Greg Lindsay's Blog

February 07, 2018  |  permalink

Walking in the Street of the Future

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Curbed’s Alissa Walker has published an epic history of the rise and fall — and rise again — of walking in America, making the case that sidewalks are too little, too late for our walking needs. I’m honored to be included in the piece as the speculative futurist wondering how new mobility might reclaim streets for people instead of cars:

Instead of a one-size-fits-all equation of lane widths calculated to move cars quickly, with pedestrians pushed off to the side, the definition of a city street will change based on what people need, neighborhood by neighborhood, says Greg Lindsay, director of strategy for the urban mobility festival LACoMotion.

“Streets will become this panoply of different uses,” he says. “What happens when AV sensors get cheap enough that you can put them on tricycles or quadricycles and make the ultimate first-mile/last-mile solution? Maybe you have electric autonomous bicycles that allow seniors to move around the neighborhood. Maybe you’ll hang out in the street of the future.”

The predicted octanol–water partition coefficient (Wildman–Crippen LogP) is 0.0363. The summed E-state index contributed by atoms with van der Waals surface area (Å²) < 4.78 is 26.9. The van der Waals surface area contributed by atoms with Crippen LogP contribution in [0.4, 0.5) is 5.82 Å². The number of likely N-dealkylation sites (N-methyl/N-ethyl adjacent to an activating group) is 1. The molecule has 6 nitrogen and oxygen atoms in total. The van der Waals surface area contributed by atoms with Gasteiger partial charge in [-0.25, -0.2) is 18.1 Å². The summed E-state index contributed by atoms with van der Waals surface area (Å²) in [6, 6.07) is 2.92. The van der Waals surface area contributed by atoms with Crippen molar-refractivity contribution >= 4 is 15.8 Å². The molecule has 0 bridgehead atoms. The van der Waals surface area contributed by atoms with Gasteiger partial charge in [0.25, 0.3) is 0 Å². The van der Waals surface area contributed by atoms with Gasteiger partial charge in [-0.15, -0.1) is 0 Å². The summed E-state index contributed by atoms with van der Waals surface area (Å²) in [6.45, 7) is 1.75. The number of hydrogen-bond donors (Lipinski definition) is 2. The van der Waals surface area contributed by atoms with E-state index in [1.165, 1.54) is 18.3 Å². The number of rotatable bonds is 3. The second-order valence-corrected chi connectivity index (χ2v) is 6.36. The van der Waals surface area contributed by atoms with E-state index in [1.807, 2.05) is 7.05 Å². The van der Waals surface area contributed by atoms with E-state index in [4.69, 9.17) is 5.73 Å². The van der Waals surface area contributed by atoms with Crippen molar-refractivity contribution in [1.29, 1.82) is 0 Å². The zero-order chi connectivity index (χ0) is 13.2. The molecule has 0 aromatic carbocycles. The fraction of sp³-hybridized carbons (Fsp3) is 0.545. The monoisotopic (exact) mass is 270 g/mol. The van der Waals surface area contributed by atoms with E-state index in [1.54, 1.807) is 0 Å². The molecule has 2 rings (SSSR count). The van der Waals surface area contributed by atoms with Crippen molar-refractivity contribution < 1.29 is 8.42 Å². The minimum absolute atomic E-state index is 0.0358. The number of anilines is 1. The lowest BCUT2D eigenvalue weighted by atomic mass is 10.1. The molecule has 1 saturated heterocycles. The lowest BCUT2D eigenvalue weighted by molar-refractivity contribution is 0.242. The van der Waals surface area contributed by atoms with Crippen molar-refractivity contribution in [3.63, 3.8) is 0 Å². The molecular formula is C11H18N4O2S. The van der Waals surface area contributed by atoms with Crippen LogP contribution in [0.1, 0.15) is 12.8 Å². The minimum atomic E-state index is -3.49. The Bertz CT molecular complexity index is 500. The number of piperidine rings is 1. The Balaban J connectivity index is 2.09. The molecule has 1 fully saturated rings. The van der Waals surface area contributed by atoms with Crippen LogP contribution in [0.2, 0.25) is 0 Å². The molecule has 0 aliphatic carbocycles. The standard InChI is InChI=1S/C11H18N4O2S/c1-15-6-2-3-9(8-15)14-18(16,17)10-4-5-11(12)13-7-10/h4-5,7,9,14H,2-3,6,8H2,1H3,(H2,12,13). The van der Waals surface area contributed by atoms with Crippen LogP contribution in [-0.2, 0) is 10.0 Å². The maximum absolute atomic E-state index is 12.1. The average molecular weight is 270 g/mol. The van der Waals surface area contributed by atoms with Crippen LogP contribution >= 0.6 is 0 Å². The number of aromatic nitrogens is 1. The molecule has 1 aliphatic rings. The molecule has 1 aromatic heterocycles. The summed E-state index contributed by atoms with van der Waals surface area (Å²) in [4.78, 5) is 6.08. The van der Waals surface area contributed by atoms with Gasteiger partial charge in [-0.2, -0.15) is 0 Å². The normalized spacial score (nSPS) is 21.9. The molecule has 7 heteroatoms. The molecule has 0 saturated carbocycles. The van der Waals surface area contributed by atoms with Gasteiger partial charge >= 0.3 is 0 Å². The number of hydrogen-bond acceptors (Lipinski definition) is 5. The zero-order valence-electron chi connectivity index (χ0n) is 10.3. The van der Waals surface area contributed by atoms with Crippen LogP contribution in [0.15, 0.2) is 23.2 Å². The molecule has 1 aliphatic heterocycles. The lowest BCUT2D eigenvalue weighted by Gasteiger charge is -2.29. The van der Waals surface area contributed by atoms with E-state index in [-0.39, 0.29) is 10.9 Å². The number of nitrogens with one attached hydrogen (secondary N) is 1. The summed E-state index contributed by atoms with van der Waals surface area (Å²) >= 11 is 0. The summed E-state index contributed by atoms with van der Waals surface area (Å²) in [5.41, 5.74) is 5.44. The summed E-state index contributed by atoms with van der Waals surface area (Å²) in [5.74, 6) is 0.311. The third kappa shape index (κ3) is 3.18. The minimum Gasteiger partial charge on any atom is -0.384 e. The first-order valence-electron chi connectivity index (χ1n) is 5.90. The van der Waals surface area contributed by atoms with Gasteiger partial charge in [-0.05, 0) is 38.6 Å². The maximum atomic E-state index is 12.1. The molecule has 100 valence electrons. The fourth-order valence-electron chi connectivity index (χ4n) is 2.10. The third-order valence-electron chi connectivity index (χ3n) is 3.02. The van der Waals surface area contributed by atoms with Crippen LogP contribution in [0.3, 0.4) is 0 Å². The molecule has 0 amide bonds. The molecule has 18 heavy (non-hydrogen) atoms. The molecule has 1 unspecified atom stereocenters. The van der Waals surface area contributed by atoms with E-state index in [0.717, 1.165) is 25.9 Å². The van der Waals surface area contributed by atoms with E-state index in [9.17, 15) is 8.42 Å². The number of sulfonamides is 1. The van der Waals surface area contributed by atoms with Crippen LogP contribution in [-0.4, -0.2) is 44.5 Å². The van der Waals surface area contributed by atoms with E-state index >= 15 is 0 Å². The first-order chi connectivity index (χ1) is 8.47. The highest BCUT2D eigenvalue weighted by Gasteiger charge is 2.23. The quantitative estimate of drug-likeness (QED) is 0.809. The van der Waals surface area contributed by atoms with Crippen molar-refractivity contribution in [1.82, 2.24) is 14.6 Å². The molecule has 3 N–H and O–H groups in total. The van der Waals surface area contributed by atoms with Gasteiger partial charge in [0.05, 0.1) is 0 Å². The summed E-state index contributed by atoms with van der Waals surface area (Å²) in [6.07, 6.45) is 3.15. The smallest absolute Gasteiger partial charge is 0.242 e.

Read the entire thing.

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Greg Lindsay is a journalist, urbanist, futurist, and speaker. He is a senior fellow at NewCities and the director of strategy of its offshoot LA CoMotion — an annual urban mobility festival in the Arts District of Los Angeles. He is also a non-resident senior fellow of The Atlantic Council’s Foresight, Strategy, and Risks Initiative, a visiting scholar at New York University’s Rudin Center for Transportation Policy & Management, a contributing writer for Fast Company and co-author of Aerotropolis: The Way We’ll Live Next.

» More about Greg Lindsay

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